But almost every time we left a playground or park in London, Charlie would start a steady repetition: "Ah wanna doe on moonbouse...Ah wanna doe on moonbouse..." It took me a while to figure out what he was saying and why it always came up when we were leaving a park. Then I realized it was: "I wanna go on the moonbounce."

(We call them moonbounces - I'm not sure what they're called in general. In Northern Virginia, people not in our socioeconomic bracket rent them for backyard birthday parties and they usually are just a contained place to jump like mad inside a huge air-filled cube. The ones here are the same huge inflated things, but they are slides instead of air-trampolines, and they usually have some kind of chicken/barnyard theme to them. Do you call them moonbounces, too?)

Yeah, they don't have moonbounces in every (or any?) park in London. But they do in Kiev. For less than $1, your child can climb, bounce and slide like crazy for ten whole minutes. Charlie loves the moonbounce and apparently considers it an integral part of his going-to-the-park experience. The other boys were discerning enough to appreciate London's parks for what they were, but Charlie felt they were distinctly lacking.

But now all the boys are thrilled to be back in the land of the moonbounce parks. Considering the state of the playgrounds and the broken-glass-strewn paths in a lot of the parks here, the moonbounce is heaven.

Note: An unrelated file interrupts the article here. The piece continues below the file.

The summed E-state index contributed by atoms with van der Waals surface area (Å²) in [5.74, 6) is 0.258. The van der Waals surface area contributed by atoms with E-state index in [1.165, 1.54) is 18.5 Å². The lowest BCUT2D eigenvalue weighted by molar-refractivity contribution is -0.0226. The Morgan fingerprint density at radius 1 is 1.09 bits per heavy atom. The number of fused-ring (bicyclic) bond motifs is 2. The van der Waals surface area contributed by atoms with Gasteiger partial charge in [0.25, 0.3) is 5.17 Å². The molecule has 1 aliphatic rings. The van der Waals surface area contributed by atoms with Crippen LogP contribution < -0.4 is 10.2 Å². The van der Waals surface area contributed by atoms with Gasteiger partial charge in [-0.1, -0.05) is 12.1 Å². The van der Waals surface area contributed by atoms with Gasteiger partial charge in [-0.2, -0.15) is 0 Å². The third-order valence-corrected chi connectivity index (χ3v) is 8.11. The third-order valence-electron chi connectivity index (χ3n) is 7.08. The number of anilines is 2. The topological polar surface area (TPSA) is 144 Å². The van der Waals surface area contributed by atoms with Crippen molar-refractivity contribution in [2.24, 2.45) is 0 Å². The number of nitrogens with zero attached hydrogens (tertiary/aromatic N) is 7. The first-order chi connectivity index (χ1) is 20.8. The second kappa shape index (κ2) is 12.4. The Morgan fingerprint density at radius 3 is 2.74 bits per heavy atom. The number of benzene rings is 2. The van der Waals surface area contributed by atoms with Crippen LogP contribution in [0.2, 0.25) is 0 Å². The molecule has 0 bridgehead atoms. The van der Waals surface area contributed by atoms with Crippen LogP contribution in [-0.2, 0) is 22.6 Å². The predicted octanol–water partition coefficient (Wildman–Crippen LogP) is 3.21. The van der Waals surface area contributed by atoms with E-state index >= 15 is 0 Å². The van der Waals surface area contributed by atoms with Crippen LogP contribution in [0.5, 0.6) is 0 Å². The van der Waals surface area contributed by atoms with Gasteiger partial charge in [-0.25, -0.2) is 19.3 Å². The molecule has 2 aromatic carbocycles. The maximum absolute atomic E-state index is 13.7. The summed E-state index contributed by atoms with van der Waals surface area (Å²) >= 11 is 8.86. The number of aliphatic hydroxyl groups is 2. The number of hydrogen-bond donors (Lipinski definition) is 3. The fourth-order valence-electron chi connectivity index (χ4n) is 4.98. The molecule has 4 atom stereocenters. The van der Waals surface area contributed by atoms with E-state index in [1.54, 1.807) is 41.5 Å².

A Cuppla Sweet Things

Jane will not take a bottle. She did a bit in the first few days of her life (thank goodness) but now she will have none of it. Breast only for her, whether I like it or not. Also, she truly prefers me over any other person in the world.

And when I feed her, if I am not looking at her, she gets restless and latchesonlatchesofflatchesonlatchesoff. This means no talking to others (which was a problem when I had to feed her today while teaching the young women at church, which is another crazy phenom: I can actually breastfeed in public without indecent exposure), and no watching TV. She does tolerate me reading, but only sometimes.

None of my other children ever did breastfeeding this way (I was seriously considering not even bothering with Jane because of past experience) and all of them were consolable by their dad. It's just wierd, sweet, and somewhat exhausting to be so much in demand.

And Charlie. We have worked out a special bedtime ritual since all my other time with him during the day usually gets interrupted or multitasked in the wake of Jane. (He says, "I want Mommy pway wif you" and I have to tell him, "Not right now" so much it breaks my heart. But the topper was the other day when his dad asked him for a kiss and he said, "Ahm bissy wight now." Ouch. I think he's heard that a little too much.)

So at night he now insists that I "hing hongs and hay pwayohs" (sing songs and say prayers) with him and only him. Oh, I love those five minutes with him snuggled on my shoulder. And I love it that he likes to hear me sing - my other boys love music, but my singing is not their fave, and they never got hooked on it as something soothing when they were little. Charlie is the one and it is precious to me.

And that is all for now. I like my babies. The end.